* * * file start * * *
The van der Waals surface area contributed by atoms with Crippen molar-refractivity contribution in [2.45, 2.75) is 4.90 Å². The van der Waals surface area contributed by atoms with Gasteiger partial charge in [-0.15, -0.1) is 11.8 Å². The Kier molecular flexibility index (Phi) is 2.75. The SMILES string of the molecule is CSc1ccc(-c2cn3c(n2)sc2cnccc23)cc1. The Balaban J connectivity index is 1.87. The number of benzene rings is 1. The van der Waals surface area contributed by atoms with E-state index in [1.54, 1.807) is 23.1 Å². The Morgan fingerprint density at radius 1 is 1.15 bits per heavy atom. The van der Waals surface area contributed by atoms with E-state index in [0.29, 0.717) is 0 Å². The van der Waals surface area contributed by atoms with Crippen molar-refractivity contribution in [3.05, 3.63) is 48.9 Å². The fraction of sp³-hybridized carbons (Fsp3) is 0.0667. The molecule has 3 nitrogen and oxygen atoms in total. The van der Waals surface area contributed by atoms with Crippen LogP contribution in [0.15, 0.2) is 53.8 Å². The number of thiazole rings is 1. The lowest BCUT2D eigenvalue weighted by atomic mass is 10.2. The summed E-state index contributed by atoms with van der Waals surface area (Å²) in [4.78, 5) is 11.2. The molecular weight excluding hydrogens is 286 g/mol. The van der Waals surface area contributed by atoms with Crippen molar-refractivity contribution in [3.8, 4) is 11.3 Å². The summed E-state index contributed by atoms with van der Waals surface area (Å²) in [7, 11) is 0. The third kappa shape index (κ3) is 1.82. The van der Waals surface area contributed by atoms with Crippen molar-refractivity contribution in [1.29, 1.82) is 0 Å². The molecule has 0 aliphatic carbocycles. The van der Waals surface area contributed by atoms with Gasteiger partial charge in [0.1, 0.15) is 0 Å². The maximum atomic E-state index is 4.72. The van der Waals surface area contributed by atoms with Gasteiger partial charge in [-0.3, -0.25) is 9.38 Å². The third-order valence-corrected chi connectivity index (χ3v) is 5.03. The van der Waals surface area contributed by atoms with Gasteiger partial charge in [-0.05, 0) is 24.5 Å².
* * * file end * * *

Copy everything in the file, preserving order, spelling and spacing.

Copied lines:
The van der Waals surface area contributed by atoms with Crippen molar-refractivity contribution in [2.45, 2.75) is 4.90 Å². The van der Waals surface area contributed by atoms with Gasteiger partial charge in [-0.15, -0.1) is 11.8 Å². The Kier molecular flexibility index (Phi) is 2.75. The SMILES string of the molecule is CSc1ccc(-c2cn3c(n2)sc2cnccc23)cc1. The Balaban J connectivity index is 1.87. The number of benzene rings is 1. The van der Waals surface area contributed by atoms with E-state index in [1.54, 1.807) is 23.1 Å². The Morgan fingerprint density at radius 1 is 1.15 bits per heavy atom. The van der Waals surface area contributed by atoms with E-state index in [0.29, 0.717) is 0 Å². The van der Waals surface area contributed by atoms with Crippen molar-refractivity contribution in [3.05, 3.63) is 48.9 Å². The fraction of sp³-hybridized carbons (Fsp3) is 0.0667. The molecule has 3 nitrogen and oxygen atoms in total. The van der Waals surface area contributed by atoms with Crippen LogP contribution in [0.15, 0.2) is 53.8 Å². The number of thiazole rings is 1. The lowest BCUT2D eigenvalue weighted by atomic mass is 10.2. The summed E-state index contributed by atoms with van der Waals surface area (Å²) in [4.78, 5) is 11.2. The molecular weight excluding hydrogens is 286 g/mol. The van der Waals surface area contributed by atoms with Crippen molar-refractivity contribution in [3.8, 4) is 11.3 Å². The summed E-state index contributed by atoms with van der Waals surface area (Å²) in [7, 11) is 0. The third kappa shape index (κ3) is 1.82. The van der Waals surface area contributed by atoms with Crippen molar-refractivity contribution in [1.29, 1.82) is 0 Å². The molecule has 0 aliphatic carbocycles. The van der Waals surface area contributed by atoms with Gasteiger partial charge in [0.1, 0.15) is 0 Å². The maximum atomic E-state index is 4.72. The van der Waals surface area contributed by atoms with Gasteiger partial charge in [-0.3, -0.25) is 9.38 Å². The third-order valence-corrected chi connectivity index (χ3v) is 5.03. The van der Waals surface area contributed by atoms with Gasteiger partial charge in [-0.05, 0) is 24.5 Å².